math/blas linking to gfortran with LDADD?= -lgfortran
jhell at DataIX.net
Wed Sep 1 03:46:35 UTC 2010
On 08/31/2010 20:06, b. f. wrote:
> ? gfortran44 builds the object files, and gcc44 performs the linking
> for the shared library. Their default search directories normally
> allow them to find libgfortran at compile- and link-time. And
> afterwards, at run-time, the appropriate rpath is inscribed in the
> binary (see bsd.gcc.mk: this has been done for some time now), if the
> system linker hints aren't sufficient. So this does not seem to
> explain your problem, and that's why I asked for more complete
> information. Since I don't want to spam the list with that volume of
> material, that's why I asked for it to be sent via private email.
My apologies I did not mean to infer that off-list mailing of those were
a problem I just did not see it as needed, technically because math/blas
will simply not build without a path to the gcc44 directory i.e
Mailing you separately the contents what you asked for. Everything
except the build errors as those are your standard linking errors for
file not found. and can be reproduced by adding garbage to LDFLAGS i.e.
> As I said before, I cannot account for this -- I really need to see
> the complete information I requested earlier. Since gfortran44 is
> used to build the library components, there should be undefined
> symbols relating to libgfortran in all of the libraries, and the rpath
> should be present in both cases, if all you did was remove the
> explicit libgfortran from LDADD. The only difference should be the
> presence or absence of a DT_NEEDED tag for libgfortran.
> I'll look into this. There is a dichotomy here: when building from
> source, base system profiling libraries are built and installed by
> default. The same may not be true if the user installs a binary
> distribution, using something like systinstall(8). It should be
> possible to handle both cases.
Specifically I use WITHOUT_PROFILE in src.conf(5) to ensure that those
libraries do not exist on the system in question due to cases like this
one. If I had not put that in there then I probably would not have been
called to attention with this upgrade error and blindly would have had
profiled libraries installed. I do have the libraries on hand if I
should ever need profiling with the system libraries but I do not. I
install these in a separate location for ease of use on testbeds.
One example that I have of prevention in this case is the re-entrant
version of libc. I once had to recompile libc and somehow ended up in
the libc_r directory instead and after installing this lib manually for
some reason or another it was being found first by every program on the
system causing a slow down. Not knowing what caused that slowdown I
began recompiling ports which I might add was terribly slow and after
compiling 50 or so ports and having them then directly linked to libc_r
I found the root cause of the problem ``libc_r'' not thinking twice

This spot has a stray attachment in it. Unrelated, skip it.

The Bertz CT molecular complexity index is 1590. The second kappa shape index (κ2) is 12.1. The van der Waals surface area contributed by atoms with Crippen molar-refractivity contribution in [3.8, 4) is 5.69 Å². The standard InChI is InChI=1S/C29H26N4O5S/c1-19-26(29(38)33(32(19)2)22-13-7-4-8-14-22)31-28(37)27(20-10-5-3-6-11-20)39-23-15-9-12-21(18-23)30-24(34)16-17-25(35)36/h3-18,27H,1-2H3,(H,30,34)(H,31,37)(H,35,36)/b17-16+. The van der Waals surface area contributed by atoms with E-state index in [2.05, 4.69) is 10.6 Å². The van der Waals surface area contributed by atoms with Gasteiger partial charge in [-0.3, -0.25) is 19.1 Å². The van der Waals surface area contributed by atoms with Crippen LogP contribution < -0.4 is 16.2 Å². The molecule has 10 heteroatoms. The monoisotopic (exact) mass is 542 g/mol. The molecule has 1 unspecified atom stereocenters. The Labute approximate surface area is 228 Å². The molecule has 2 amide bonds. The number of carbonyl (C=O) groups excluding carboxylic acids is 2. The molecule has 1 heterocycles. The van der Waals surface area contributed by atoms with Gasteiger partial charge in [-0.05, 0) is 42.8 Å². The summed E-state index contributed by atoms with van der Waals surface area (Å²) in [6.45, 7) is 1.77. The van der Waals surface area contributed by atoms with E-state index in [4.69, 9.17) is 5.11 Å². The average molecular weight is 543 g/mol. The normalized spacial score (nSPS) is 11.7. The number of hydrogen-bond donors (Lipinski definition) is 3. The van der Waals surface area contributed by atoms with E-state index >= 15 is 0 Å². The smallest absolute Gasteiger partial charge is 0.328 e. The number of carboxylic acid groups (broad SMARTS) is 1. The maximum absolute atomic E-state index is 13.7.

about this I removed libc_r, crashed the system and had to SU in and
edit libmap.conf to temporarily fix the problem until I could get all
those ports recompiled again.
So in short. To make sure this does not happen again on a client system
re-entrant & profiling are disabled on a larger scale. The side effect
is I find ports that blindly link to profiled libraries. So far I can
only account for these two ports in ~1.5 years of use & that is about
the time that the above problem arose and I decided to tend to it.
> On your subsequent question about the form of the statement: for
> math/lapack, yes, the statement could be changed to fit into the
> OPTIONS framework. But, as I wrote before, I put it in that form to
> mimic the similar statements in math/blas. The statements in
> math/blas must take into account the NO* variables, and
> WITHOUT_PROFILE, because the presence of these variables in the build
> environment or an included makefile is what actually controls whether
> the profiling libraries are built, via the relevant base system
> makefiles in /usr/share/mk, regardless of WITH_PROFILE. I will look
> into using the OPTIONS framework -- in the base system makefiles,
> unlike in Ports, there is a sanity check on the simultaneous use of
> WITH_FOO and WITHOUT_FOO. So there are some added safeguards, not
> normally available for Ports, that may make it possible to integrate
> this with OPTIONS.
Here I did not define anything:
pkg_delete -d blas-\*
pkg_delete: file '/usr/local/lib/libblas_p.a' doesn't exist
pkg_delete: couldn't entirely delete package (perhaps the packing list
is incorrectly specified?)
WITHOUT_PROFILE appears to work as it is supposed to by not adding that
Anyway I think Ive come to a better understanding of the issue that is
really at hand with this case. It seems to me and I praise you guys/gals
for being able to deal with it but there is simply to many knobs to
account for things that could be handled by fewer knobs.
The way I see it is WITH_ means use this and WITHOUT_ means do not use
and can be contorted with operators like (!) in either form that already
adds enough complexity to handle even the stickiest situations with
ports but on top of that you have NOPROFILE NO_PROFILE etc... etc... and
whatever else may be used to define (NO|DONT|DO|THAT|WITH|THESE) If this
is for sheer compatibility then why aren't the *.mk files handling this
instead of forcing it upon the maintainers. If you were to write a C
program in this sense then gawd! only knows what the consequences would
be so why are we doing it here?.
Please do not take offense to any of this as I am just trying to
understand why in a sea of Makefile's & define's.
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